Foreign Direct Investment Screening in the Nether

Foreign Direct Investment Screening in the Netherlands: New Regime In Force

In Short

The Development: On 1 June 2023, the Security Screening of Investment, Mergers and Acquisitions Act (Wet Veiligheidstoets investeringen, fusies en overnames) ("the FDI Act") entered into force, introducing a mandatory notification requirement relating to investments in target undertakings in a broad range of sectors. 

The Result: The FDI Act introduces a notification obligation, with a standstill requirement, and a screening mechanism for defined acquisition activities with respect to target undertakings active in designated vital sectors and sensitive technologies, or that operate business campuses, in the Netherlands. Of note, the FDI Act has retroactive effect on qualified transactions that were concluded after 8 September, 2020. The Minister of Economic Affairs and Climate ("the Minister") has the competence to order transactions to be retroactively reviewed for eight months from 1 June 2023.

Looking Ahead: The FDI Act will have a broad impact on acquisitions in the Netherlands. It will require careful assessment of whether a transaction falls within its scope. It will also impact timing, which, given the lack of established practice of handling filings by the government, will currently be difficult to anticipate.

Comprehensive Screening Mechanism in the Netherlands

Until the entry into force of the FDI Act, the Netherlands only had limited sectoral screening mechanisms applying to the electricity, gas, defense, and telecommunications sectors. As a result of the COVID-19 pandemic, which made certain markets vulnerable to undesirable takeovers and investments, the Dutch government saw the time fit for a comprehensive screening mechanism. The FDI Act aims to further protect national interests by introducing a screening mechanism for transactions that have the potential to harm "national security." The sectoral regimes remain in place, and take precedence in case of overlap with the FDI Act.

Investments Captured by the FDI Act

Acquisition Activities

The FDI Act applies to the following investment activities: 

  • Investments in a target company by an acquirer that lead to a change of control (control as defined in article 26 of the Dutch Competition Act);
  • Mergers of two independent companies into a target company;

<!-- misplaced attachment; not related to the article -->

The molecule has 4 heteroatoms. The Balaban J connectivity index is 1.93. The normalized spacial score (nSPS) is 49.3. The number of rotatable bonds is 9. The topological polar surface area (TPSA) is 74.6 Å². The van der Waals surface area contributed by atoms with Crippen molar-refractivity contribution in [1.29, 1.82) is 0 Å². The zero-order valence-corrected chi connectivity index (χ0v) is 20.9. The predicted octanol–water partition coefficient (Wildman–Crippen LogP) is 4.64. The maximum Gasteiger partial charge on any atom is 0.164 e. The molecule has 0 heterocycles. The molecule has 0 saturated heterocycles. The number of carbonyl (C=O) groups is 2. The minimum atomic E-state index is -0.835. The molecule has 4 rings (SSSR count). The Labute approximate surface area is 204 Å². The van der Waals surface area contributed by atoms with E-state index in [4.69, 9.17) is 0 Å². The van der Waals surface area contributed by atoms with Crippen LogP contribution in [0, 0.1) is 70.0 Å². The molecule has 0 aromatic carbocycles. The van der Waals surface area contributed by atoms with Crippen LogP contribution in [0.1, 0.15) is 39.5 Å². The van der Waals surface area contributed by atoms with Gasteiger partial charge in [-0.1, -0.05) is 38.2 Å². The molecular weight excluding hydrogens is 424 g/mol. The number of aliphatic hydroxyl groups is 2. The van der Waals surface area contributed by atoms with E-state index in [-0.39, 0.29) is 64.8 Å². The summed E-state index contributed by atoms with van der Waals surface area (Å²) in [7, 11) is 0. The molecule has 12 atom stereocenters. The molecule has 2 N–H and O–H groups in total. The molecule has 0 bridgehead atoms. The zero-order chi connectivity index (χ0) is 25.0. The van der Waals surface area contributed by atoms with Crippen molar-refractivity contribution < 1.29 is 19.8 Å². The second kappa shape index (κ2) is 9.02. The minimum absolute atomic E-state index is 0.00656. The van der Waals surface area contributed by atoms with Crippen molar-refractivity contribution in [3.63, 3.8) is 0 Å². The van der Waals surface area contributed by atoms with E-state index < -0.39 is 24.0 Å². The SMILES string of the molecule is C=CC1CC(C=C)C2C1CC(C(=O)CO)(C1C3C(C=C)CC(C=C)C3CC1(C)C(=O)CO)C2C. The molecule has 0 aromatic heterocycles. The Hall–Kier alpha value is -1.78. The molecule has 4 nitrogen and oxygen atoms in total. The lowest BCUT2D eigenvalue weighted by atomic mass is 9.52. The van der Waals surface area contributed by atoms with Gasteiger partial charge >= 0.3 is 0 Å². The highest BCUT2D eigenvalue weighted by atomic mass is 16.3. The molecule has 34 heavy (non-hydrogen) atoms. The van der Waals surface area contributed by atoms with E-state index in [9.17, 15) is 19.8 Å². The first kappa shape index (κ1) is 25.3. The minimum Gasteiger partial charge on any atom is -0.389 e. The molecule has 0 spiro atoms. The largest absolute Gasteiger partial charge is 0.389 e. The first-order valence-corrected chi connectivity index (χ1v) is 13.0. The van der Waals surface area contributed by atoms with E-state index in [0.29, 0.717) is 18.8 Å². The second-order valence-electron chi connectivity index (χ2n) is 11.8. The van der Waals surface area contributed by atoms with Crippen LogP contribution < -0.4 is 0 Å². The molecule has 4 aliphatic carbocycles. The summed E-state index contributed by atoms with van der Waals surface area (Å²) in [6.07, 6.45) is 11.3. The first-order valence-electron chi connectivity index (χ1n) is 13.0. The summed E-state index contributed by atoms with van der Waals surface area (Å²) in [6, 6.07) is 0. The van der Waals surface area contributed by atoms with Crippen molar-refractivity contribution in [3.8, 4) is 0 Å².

• Formation of a full function joint venture;
  • Split-off of a company if: (i) the company being split is a target company; and (ii) the split-off involves an acquisition of control in a company that qualifies as a target company after the split;
  • Acquiring part of the assets of a target company, if those assets are essential to its ability to operate as a target company;
  • Other legal acts that lead to one or more (legal) persons acquiring control in a target company; and
  • Certain forms of acquiring property under universal title.

Unlike FDI screening mechanisms in some other EU member states, the FDI Act is "country-neutral," capturing Acquisition Activities from non-EU investors, but also from those within the EU and even within the Netherlands. 

For certain highly sensitive technologies, the FDI Act applies to the acquisition or increase of "significant influence" in a target company. "Significant influence" is a lower threshold requirement and covers, amongst other things, shareholders that acquire or increase their share to 10%, 20%, or 25% of the votes in the target company. 

Sectors Covered by the FDI Act

The FDI Act applies to undertakings established in, or with activities in, the Netherlands that qualify as one of the following categories:

    I. Vital Suppliers

The FDI Act contains a list of sectors that qualify as vital. Currently, the list includes certain defined vital companies in the nuclear energy, gas and extractable energy, transportation (Schiphol and the Port of Rotterdam), heat transport network, and banking and financial sectors. The list can be expanded to include other sectors by governmental decree.

II. Operators of a High-Tech (Business) Campus

An Operator of a High-Tech (Business) Campus is defined as a company that manages an area or site on which a collection of companies are active and public-private cooperation takes place related to technologies and applications that are of economic and strategic importance to the Netherlands. 

    III. Active in High-End Sensitive Technology

Companies active in military goods and goods that classify as dual-use in the meaning of Regulation (EU) 2021/821 ("the Dual-Use Regulation") qualify as active in high-end sensitive technology. A governmental decree entered into force on 1 June 2023. It excludes certain dual-use goods from the scope of the FDI Act and adds four categories of sensitive technology: quantum technology, photonics technology, semiconductor technology and high assurance products. The same governmental decree also designated specific dual-use codes as highly sensitive goods. 

Notification Obligation and Review Procedure 

Notification obligation